Despite the injuries, the Dutchman's first season was a success as he appeared 28 times in all competitions but was part of the side which claimed the league title under Bernd Schuster. Things, it seemed, could only get better.

On a personal level, they certainly got better as the wideman managed to stay clear of the treatment table more than he did in his debut season, although he still suffered his fair share of injury woes. In total, he appeared 37 times in all competitions in his second term and scored eight goals.

After Schuster was ousted for claiming his Real side could not beat Pep Guardiola's blossoming Barcelona at Camp Nou, Robben played a key role in the team's attempted title fightback under Juande Ramos, as Madrid amassed 52 points from a possible 54 to move to within just four of the Catalans ahead of the Clasico at the Bernabeu. Back from yet another injury and ludicrously likened by the Madrid press to Lionel Messi, the Dutchman started that match, playing a part in his side's first goal and setting up their second, too. But Madrid lost 6-2 and after one of the most damaging defeats in the club's history, there was no way back for the capital side in the title race. Nor was there for Robben.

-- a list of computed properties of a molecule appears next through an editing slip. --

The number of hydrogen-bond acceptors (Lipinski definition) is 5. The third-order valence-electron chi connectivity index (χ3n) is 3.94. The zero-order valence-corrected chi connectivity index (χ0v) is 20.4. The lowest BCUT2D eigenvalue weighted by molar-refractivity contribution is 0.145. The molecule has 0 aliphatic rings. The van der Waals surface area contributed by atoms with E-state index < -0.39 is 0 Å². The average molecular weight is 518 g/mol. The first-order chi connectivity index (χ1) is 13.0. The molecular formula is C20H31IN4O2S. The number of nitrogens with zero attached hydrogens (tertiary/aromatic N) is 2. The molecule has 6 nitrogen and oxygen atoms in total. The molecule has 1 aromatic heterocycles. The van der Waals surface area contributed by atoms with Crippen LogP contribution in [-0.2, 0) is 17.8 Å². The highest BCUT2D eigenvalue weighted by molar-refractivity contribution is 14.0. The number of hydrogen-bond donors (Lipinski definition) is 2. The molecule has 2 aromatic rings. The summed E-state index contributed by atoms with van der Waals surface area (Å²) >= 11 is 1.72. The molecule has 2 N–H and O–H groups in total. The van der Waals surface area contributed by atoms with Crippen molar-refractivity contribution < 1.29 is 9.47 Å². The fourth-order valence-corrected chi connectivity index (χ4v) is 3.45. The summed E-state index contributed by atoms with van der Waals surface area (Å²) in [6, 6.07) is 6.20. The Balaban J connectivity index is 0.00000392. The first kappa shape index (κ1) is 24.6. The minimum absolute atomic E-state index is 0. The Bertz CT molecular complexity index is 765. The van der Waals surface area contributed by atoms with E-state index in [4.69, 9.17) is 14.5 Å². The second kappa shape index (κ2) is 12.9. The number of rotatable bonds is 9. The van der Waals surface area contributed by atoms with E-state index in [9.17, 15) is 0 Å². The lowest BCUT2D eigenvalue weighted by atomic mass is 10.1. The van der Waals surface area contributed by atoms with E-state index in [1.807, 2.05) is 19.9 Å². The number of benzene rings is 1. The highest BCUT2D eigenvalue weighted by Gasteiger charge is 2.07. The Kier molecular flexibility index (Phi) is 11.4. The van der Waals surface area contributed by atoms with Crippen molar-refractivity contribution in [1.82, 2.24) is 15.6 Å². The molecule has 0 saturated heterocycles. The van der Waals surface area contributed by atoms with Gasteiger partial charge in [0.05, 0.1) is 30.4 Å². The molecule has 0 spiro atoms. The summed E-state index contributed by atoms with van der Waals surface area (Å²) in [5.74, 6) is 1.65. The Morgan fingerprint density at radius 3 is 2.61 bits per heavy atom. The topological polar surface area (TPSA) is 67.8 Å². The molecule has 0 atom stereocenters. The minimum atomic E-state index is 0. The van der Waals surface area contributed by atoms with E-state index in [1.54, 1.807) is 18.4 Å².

Florentino Perez returned as president in a blaze of optimism and glory the following summer. And with the construction magnate, the big names finally signed up. In came Kaka, Cristiano Ronaldo, Karim Benzema and Xabi Alonso. Out went Wesley Sneijder and Robben.

The former Chelsea winger had enjoyed a positive pre-season, scoring three goals and playing his part in another four. But Madrid were looking to recoup some funds following a vast summer outlay and Robben was also a victim of club politics, associated with the pre-Perez establishment under Calderon and unfairly chastised for the failures of that tenure.

"He [Florentino] gave up on two exceptional players, Sneijder and Robben, simply because I had brought them in," Calderon claimed last year.

So Bayern's €25m bid was accepted, even though coach Manuel Pellegrini later admitted he would have liked both Robben and Sneijder (who was sold to Inter) to have stayed at the club, while the player himself claimed he had been forced out against his will.

"I didn't want to go, but the club wanted to sell me," Robben explained at the time. "There have been many lies, but at the end of the day I have to decide what's best for me, because I want to play and to show everyone the footballer I am."

But that was then. And almost three years on from his Real departure, there now appear to be no regrets for Robben.

"I had some very good years at Madrid," he said this week. "It's a great club, and it's obviously special to face my old team-mates, but I have been at Bayern for a time now and I am happy here. I am thinking above all about getting to the final, whoever the rival is."

With Madrid, however, it just wasn't meant to be.

Follow Alberto Pinero on 

Follow Ben Hayward on 
“Renunció (Florentino Pérez) a dos jugadores excepcionales, Sneijder y Robben, sencillamente porque los traje yo”,